Zoo is not a good television show, but it’s an entertaining one, and that’s all I ask for from television. It’s not like Eclipse, the only Twilight movie I’ve seen, which was just boring. Being boring is one of the worst crimes a television show or movie can make, which is why I’ve decided that Zoo is better than True Detective. On Twitter, I saw a critic describe Zoo as “Gloriously stupid”, but now I can’t find the tweet, so I can’t hand out specific credit. I give Dan Fienberg credit for this:
Unlike “Under the Dome” and “Extant,” there’s a chance the folks behind “Zoo” know they’re making a comedy, which I appreciate.
— Daniel Fienberg (@TheFienPrint) July 10, 2015
I went to watch “Fight or Flight” and “The Silence of the Cicadas” on the Channel Ten website, which can only be described as an ordeal because it’s a terrible web player. I ended up watching the first ten minutes of “Fight or Flight” and it took me around 90 minutes to get through “The Silence of the Cicadas” because the player would show me 30 seconds of the episode and then about five ads.
I managed to pick up what happened in “Fight or Flight” from the events of episode 3: Jamie was fired from the newspaper, Abraham is still alive and going with Jackson to find his dad’s research in Japan, half of the couple that went to adopt the boy in Slovenia was mauled by dogs – I’m not sure whether or not that happened at the circus. I also saw the part where Jamie and Mitchell called animal control about the cats and the cats all went back to their owners. So that happened.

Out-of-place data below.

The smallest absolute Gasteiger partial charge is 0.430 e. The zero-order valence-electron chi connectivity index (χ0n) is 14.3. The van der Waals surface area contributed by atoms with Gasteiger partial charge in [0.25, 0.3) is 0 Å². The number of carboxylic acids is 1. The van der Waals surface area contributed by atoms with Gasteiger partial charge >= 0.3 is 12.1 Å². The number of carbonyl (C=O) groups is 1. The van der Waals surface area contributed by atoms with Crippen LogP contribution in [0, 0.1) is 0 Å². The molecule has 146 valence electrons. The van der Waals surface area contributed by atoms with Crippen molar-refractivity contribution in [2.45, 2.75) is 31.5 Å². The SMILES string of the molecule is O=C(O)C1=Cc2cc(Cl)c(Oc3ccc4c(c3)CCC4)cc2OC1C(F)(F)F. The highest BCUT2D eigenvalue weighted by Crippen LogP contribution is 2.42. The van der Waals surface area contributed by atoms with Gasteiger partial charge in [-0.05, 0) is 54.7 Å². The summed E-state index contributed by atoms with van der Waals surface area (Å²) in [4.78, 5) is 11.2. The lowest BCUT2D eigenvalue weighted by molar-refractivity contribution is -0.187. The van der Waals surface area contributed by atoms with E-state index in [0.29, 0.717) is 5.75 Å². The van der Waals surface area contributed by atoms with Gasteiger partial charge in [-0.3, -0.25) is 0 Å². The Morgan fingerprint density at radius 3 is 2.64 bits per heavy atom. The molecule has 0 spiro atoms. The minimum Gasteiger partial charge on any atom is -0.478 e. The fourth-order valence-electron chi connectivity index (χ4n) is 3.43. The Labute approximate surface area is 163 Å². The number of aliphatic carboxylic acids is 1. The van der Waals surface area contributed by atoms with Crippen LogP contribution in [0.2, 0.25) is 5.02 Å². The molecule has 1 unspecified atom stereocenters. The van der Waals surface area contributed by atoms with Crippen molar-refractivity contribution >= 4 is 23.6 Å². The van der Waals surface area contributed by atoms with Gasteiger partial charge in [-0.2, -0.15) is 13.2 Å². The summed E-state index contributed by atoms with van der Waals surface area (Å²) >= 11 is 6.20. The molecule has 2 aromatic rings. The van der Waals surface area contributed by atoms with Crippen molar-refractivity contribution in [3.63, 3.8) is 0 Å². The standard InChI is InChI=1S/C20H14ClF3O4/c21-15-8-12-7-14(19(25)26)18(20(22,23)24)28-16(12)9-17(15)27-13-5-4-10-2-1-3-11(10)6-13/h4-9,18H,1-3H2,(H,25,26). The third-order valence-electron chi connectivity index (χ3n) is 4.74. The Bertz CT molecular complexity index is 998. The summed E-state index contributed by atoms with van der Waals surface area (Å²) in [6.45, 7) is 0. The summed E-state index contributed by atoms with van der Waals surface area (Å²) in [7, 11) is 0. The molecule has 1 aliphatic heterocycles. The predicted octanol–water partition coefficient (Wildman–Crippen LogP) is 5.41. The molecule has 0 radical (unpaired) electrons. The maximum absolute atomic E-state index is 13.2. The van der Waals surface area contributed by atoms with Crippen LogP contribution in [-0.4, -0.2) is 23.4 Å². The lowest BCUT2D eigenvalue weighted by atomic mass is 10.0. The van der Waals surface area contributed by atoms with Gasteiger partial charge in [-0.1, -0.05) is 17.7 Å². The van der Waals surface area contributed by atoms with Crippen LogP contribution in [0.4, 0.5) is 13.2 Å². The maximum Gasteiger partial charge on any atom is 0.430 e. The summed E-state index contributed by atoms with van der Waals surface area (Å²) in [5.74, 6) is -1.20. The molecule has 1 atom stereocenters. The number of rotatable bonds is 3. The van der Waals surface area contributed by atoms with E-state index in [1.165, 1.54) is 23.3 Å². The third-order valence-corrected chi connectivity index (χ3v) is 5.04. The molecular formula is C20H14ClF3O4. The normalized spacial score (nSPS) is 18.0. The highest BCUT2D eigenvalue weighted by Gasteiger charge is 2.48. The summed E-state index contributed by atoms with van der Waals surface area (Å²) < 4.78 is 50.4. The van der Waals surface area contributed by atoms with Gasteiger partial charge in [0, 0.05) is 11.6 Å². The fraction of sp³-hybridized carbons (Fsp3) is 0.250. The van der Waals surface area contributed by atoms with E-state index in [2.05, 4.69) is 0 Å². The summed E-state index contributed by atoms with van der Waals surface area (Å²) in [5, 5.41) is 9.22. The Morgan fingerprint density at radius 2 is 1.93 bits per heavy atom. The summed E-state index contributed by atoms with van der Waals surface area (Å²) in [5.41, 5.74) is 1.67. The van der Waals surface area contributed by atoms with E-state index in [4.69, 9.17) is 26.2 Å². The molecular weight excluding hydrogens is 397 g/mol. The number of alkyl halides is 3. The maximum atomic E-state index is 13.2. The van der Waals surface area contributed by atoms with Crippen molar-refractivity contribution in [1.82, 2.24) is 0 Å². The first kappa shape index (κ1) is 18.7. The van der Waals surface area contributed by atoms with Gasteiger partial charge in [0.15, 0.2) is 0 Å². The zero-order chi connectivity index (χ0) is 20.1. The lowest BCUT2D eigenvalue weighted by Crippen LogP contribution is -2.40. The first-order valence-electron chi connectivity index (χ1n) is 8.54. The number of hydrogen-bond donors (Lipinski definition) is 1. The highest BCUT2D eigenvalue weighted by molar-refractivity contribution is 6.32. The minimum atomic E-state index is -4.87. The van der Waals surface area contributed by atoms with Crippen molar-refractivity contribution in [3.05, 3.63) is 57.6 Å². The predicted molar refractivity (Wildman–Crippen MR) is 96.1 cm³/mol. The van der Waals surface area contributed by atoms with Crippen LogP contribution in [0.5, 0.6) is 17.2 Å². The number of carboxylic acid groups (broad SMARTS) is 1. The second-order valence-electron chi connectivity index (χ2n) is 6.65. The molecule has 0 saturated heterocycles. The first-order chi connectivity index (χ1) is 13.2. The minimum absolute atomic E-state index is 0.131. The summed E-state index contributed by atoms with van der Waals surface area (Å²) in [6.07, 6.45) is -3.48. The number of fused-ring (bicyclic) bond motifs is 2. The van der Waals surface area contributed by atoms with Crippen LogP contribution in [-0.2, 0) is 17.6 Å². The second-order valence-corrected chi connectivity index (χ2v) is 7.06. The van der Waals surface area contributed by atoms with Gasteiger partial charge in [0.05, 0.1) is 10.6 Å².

One of my biggest concerns with Zoo from the first few episodes is that it’s like the beginning of Heroes or Sense8, and everyone’s so far away from each other in a really frustrating way. Then, to my surprise, the mysterious Frenchman who recruited Chloe, who works for French Intelligence, brought them all together. Thank you, Zoo. If there had been much more of people doing things separately, I would have gotten really annoyed. Oh, and the person who put this taskforce together is Agent Dixon from Alias! Anyway, now that I’ve gotten to the end of the episode, let’s go back to the start.
The episode opens with Chloe and the mysterious Frenchman (is there any other kind of Frenchman?), who shows her the corpse of the man who was mauled by dogs. Chloe is the French equivalent of a CIA analyst, and doesn’t understand what she’s doing investigating murder by dogs, but she’s told to look at it as she would a series of killings by humans: the victims were chosen carefully, with few or no ties to the community, and the murders were a few weeks apart. If it was a person doing the killing, they would be practicing, so from there, the question becomes “Why are the dogs practicing murdering people?”
Over in Los Angeles, Jamie and Mitchell have come up with some sort of theory about a lion hivemind super organism situation, which has something to do with a mutation in the lion food. They go to New Orleans to meet with a Senator from Jamie’s home district. On the way, they visit Jamie’s mother’s grave. See, Jamie’s mother died from cancer, which was allegedly the result of poisoned water or soil (they never say) by the company that makes the lion food. There’s a lot of exposition in this show. She goes to the Senator, but he has given up, because the corporation has more lawyers than the Senate can afford.